2020 159" high roof, northern IL
Joined
·
255 Posts
Discussion Starter · #314 · (Edited)
There are a lot of discussions about the difference (pros and cons) between Baltic Birch and regular plywood. I found this narrative which sums it up best, so am including it here also. Thank you, @furnitureguy!

Here's the skinny on baltic birch:
Baltic Birch Plywood is a plywood built using a specific method. It comes from Russia and the nearby Baltic states. There are also some US manufacturers making similar products as well as some decent versions imported from other areas.
Baltic Birch plywood is generally regarded as being of higher quality than standard birch plywood. It is made entirely from birch plies, and unlike regular plywood it has no softwood or filler plies in the center.
Also the plies themselves are thinner, allowing for more plies for a given thickness and they are a uniform 1.5mm thick. This gives it much greater stiffness and stability.
Additionally the outer ply (face veneer) is also 1.5mm thick. Which is about double that of regular hardwood plywood. (Typically walnut, maple, birch, and oak plywood have outer veneer layers that are only 1/30” or 1/32” which is about 3/4mm).
Baltic Birch is glued up with a waterproof glue, which can make it useful in damp situations.
Baltic Birch is superior in screw holding. Which is critical in woodworking. In traditional plywood there are many voids. If a screw penetrates a void, there is no holding strength where the threads meet no wood. And even if it doesn’t hit a void, the core of traditional ply is usually softwood. This doesn’t give nearly the strength of a screw holding in hardwood, which is what Baltic Birch is, since every layer is made of the same hardwood birch.
Joinery is also stronger and better looking in Baltic Birch. Being void free, joints don’t break apart when cutting dovetails or finger joints. And rabbets & dados are better too with no chance of de-lamination. Plus it provides for a very unique & clean look.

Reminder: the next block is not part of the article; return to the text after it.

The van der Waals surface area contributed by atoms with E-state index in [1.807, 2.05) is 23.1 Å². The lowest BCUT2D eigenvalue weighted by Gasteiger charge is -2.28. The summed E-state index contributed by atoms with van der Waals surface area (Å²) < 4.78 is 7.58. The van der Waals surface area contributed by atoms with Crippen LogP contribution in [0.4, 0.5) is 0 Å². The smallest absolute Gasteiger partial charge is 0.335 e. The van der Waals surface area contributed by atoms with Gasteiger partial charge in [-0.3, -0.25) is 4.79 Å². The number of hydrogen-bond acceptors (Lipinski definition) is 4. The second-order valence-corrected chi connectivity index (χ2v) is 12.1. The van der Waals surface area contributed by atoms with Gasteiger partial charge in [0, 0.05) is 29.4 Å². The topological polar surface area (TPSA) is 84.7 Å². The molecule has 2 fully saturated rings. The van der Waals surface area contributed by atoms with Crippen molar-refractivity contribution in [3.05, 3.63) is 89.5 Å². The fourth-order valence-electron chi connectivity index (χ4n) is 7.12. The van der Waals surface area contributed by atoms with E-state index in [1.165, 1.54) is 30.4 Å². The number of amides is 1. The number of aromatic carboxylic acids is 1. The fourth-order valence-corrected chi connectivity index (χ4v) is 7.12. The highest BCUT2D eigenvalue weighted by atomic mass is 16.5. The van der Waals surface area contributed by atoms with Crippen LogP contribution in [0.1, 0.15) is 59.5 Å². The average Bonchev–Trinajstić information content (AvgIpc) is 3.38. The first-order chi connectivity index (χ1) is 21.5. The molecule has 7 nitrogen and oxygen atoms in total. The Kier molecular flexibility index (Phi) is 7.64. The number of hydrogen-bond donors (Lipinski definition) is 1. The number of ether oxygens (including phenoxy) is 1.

Baltic Birch is also significantly stronger. Since there are no voids, there is a consistent layer of glue and every square inch of material from top to bottom is fully bonded. It also has more dimensional stability. In many traditional plywoods there are 5-7 layers for a 3/4” sheet, whereas the same thickness of Baltic Birch has 13 layers. Since it has more layers, and the grain directions alternate it is even less likely to shrink or expand.
However, Baltic Birch also has drawbacks. It typically costs more than regular plywood. And in many locations it is only available in 5’ x 5’ sizes, or a smaller derivative of that. The reason for this is that it’s the preferred size for European cabinetry. (Although some places do have 4’x8’ sheets available). It is typically not sold in big box home improvement stores, which means it isn’t as widely available. Usually it must be bought at a hardwood dealer or woodworking specialty place.
For the woodworker, Baltic Birch can be a fantastic asset. It is an excellent and affordable product for drawer boxes. It holds together tightly with screws even in small pieces without falling apart. And it has great strength & durability for the many jigs and fixtures that the woodworker needs.

I use it almost exclusively for anything that matters. It's greater strength, stability, moisture resistance, and screw holding simplify joinery which offsets the higher cost to some extent. 1/2 inch will often perform as well as 3/4 of a lesser grade. I'm fortunate in that it is regularly available to me from local sources in 4x8's....since I'm in the trades I can get wholesale prices from commercial sources. These sources also sell retail. Check out your local hardwood and plywood suppliers and skip the big-box stores.
Notice the standard plywood has voids (which can allow screws to pull out). Also notice the skin of the BB is thicker, (you can sand it), while the standard is so thin you will most likely sand thru right it.

Automotive lighting Wood Automotive tire Material property Vehicle door